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Symposium Advisory Committee WILLIAM F. KIESCHNICK' Chairman, Director and Chief Executive Officer (retired), Atlantic Richfield Company RICHARD E. BAL~HISER, President, Electric Power Research Institute PHILIP BRAY, Vice Chairman and Managing Director, Renewable Resource Systems, Inc. HARVEY BROOKS, Professor of Technology and Public Policy, Emeritus, Kennedy School of Government THEODORE ~ BURTIS, Director, Sun Company, Inc. FLOYD L. CULLER, President Emeritus, Electric Power Research Institute W. KENNETH DAVIS, Former Deputy Secretary, Department of Energy FREDERICK J. ELLERT, President, Ellert Consulting Group, Inc. JAMES L. EVERETT III, Chairman and Chief Executive Officer (retired), Philadelphia Electric Company ROBERT ~ FROSCH, Vice President, General Motors Research Laboratories, General Motors Corporation JOHN H. GIBBONS, Director, Office of Technology Assessment WILLIAM R. GOULD, Chairman Emeritus, Southern California Edison Company MICHEL T. HALBOUTY, Chairman and Chief Executive Officer, Michel T. Halbouty Energy Company FRED L. HARTLEY, Chairman Emeritus, Unocal Corporation WILLIS M. HAWKINS, Senior Adviser, Lockheed Corporation THOMAS H. LEE, Professor, Massachusetts Institute of Technology WILLIAM S. LEE, Chairman and Chief Executive Officer, Duke Power Company HENRY R. LINDEN, Executive Adviser, Gas Research Institute PLATO MALOZEMOFF, Chairman Emeritus, Newmont Mining Corporation WALTER J. McCARTHY, Jr., Chairman and Chief Executive Officer, Detroit Edison Company RICHARD M. MORROW, Chairman and Chief Executive Officer, Amoco Corporation WILLIAM ~ NIERENBERG, Director Emeritus, Scripps Institute of Oceanography THOMAS H. PIGFORD, Professor of Nuclear Engineering, University of California, Berkeley ERIC H. REICHL, President (retired), Conoco Coal Development Company . . . an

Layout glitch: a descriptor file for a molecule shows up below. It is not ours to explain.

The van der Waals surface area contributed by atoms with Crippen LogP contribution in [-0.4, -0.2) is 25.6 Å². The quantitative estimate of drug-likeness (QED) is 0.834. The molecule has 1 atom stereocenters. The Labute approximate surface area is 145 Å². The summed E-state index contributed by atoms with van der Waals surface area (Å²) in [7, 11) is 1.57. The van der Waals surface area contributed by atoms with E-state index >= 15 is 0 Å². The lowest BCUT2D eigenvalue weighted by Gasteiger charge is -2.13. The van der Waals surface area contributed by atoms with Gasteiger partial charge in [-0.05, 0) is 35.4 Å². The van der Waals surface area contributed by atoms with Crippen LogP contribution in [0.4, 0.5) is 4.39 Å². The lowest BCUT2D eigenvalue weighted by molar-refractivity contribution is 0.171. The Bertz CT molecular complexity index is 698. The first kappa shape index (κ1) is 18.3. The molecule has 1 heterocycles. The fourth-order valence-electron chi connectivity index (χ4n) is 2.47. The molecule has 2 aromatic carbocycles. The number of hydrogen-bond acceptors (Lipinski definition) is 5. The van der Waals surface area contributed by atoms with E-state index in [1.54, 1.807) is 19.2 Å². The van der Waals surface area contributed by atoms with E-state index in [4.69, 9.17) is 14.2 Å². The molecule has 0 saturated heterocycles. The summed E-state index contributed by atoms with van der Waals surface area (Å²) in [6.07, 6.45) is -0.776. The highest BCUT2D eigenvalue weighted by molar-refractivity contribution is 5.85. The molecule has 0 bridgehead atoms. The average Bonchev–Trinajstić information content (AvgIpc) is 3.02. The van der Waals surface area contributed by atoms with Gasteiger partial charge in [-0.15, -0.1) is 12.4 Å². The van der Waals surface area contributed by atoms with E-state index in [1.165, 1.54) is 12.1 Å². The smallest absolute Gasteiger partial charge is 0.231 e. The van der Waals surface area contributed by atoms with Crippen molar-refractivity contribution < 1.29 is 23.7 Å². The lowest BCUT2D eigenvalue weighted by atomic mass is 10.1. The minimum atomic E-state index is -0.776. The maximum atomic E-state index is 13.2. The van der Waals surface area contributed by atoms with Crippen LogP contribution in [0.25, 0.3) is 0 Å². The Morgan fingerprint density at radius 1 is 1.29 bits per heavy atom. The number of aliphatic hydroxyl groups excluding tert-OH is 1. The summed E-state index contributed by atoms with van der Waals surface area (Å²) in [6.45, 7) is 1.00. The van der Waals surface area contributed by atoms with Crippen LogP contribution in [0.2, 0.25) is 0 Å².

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DONALD G. RUSSELL, Chairman and Chief Executive Officer, Sonat Exploration Company GLENN ~ SCHURMAN, Retired Vice President, Chevron Corporation CHAUNCEY STARR, President Emeritus, Electric Power Research Institute JOHN E. SWEARINGEN, Retired Chairman, Standard Oil Company (Indiana) JOHN ~ TILLINGHAST, President, TILTEC RICHARD F. TUCKER, President, Mobil Oil Corporation ALVIN M. WEINBERG, Distinguished Fellow, Institute for Energy Analysis, Oak Ridge Associated Universities DAVID C. WHITE, Ford Professor of Engineering, Director Energy Laboratory, Massachusetts Institute of Technology HERBERT H. WOODSON, Dean of Engineering, University of Texas ALDEN P. YATES (deceased), President, Bechtel Group, Inc. 1V